The First Tee at The WGC HSBC Championship

Congratulations to Justin Thomas, who successfully defended 2015 CIMB Classic win by taking home first place and a cool 1.26 million to go along with it. Thomas joins elite company by winning the CIMB in back to back years, and furthermore, he justified to future Ryder Cup captains that he is a worthy selection. It is hard to criticize Davis Love III for not picking Thomas, as the US won for the first time since 2008, and his final selection Ryan Moore, played fantastic golf and clinched the cup for Team America with a spirited comeback. With that said though, Thomas's win displayed his massive ceiling as one of the talented young faces of future American Ryder Cup teams. He shot a final round 64 (-8) to clear Hideki Matsuyama by three strokes, which matched his first round score of 64 (64-66-71-64). It was even more impressive than the scorecard shows, as Thomas came into the final round trailing Arniban Lahiri by four strokes after he started his Saturday back nine with two bogeys and a double bogey. The fact that Thomas had to come from behind to win made it that much sweeter because Thomas had slept on leads before, but had been unable to close out other tournaments aside from the 2015 CIMB Classic. Now he has experience as both the Hunter and the Hunted, and the confidence that comes along with it. The first win of a PGA Tour player's career is the most enjoyable, but the second one is often the most rewarding because it cements the player's ability and standing amongst his peers. It is also the win that opens the floodgates for players to reach their full potential. We will have to wait and see whether that is the case with Thomas, but all signs point to a long and prosperous career that would come as no surprise to me if it included multiple major championships.

The Course

The Sheshan International Golf Club was designed by the globe-trotting design firm of Nelson & Haworth (N&H), who have garnered much of their fame by creating aesthetically stunning layouts all across Asia. The course is a par 72, and will be stretched out to play at just under 7,300 yards for the HSBC Championship this week. It follows a traditional routing, with four par 3's, four par 5's and ten par 4's. Sheshan is built within the city walls of Shanghai, China, but you would never know it standing on the first tee.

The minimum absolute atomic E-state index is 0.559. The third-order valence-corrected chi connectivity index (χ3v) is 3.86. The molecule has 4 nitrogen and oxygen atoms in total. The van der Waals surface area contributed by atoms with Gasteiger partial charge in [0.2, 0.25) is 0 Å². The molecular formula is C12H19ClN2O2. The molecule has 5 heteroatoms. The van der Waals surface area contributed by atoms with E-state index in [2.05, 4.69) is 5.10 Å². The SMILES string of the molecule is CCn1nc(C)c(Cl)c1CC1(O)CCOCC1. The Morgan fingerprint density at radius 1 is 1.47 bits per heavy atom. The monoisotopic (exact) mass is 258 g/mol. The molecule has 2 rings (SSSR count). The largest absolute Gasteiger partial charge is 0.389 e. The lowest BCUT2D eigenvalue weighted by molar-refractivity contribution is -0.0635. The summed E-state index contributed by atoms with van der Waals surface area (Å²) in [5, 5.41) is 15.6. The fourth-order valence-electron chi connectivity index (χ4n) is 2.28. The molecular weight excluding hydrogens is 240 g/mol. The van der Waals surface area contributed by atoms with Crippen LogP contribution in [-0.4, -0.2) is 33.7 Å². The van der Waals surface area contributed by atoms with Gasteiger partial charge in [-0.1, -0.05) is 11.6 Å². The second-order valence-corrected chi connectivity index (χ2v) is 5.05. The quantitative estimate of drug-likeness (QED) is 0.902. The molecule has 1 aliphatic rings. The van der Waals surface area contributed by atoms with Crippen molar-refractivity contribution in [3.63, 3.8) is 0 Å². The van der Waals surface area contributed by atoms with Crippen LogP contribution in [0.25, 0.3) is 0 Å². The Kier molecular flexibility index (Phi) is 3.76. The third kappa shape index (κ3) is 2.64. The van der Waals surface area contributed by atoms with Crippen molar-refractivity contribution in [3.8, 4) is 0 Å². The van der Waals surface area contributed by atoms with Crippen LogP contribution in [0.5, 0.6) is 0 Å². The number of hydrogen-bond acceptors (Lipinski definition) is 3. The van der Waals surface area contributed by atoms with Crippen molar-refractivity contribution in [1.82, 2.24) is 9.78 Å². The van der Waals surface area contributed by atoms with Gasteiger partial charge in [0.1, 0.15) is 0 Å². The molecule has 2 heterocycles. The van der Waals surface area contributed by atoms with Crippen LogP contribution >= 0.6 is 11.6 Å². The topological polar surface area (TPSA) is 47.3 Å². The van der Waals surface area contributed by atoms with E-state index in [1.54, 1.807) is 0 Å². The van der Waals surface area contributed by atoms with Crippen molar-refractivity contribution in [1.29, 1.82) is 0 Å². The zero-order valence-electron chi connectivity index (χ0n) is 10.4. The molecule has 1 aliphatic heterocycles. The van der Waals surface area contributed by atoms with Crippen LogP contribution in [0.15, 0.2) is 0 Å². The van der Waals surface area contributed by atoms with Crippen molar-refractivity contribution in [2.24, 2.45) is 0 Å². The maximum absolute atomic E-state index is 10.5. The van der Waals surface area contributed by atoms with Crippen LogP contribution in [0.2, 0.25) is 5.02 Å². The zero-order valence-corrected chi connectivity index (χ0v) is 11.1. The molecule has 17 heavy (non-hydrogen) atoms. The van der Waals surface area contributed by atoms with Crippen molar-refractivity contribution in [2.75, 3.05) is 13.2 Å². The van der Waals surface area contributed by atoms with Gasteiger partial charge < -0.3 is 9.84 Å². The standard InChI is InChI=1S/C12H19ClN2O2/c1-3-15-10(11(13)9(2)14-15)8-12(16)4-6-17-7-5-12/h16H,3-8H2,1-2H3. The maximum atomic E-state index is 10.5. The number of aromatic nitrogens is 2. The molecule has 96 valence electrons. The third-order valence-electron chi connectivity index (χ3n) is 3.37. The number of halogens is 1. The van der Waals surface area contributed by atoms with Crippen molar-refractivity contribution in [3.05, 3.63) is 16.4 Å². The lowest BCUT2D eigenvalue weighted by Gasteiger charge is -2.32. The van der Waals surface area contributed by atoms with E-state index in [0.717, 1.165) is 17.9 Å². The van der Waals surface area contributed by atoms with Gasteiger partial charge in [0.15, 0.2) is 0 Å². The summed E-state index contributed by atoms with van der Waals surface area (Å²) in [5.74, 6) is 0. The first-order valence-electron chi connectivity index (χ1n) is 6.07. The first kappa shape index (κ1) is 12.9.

N&H designed the Sheshan with the countryside, not the city, in mind. They did a fantastic job of using China's natural landscapes to frame the course, and a perfect example of this are the tree lined fairways, many of which are Gingko trees that have stood in their exact spot for over ten centuries. In keeping with the Zen-like atmosphere, even the water-hazards appear to be relaxed and offer a sort of tranquility as opposed to the anxious feeling one usually finds themselves having standing over a forced carry. Players rave about the course conditions, most notably the soft greens that provide ample opportunity to roll in birdie putts. Many course architects have taken to using undulations to break the greens in quadrants, allowing as many pin placements as possible without appearing artificial. This is not the case at Sheshan, as the undulations in the green complexes seem almost natural, as if they were carved out of the existing landscape. They are not uniform, but that is meant as a compliment. With the green speeds usually among the slowest players will face all year, the humps, bumps and ripples on the surfaces place a premium on ball-striking and distance control.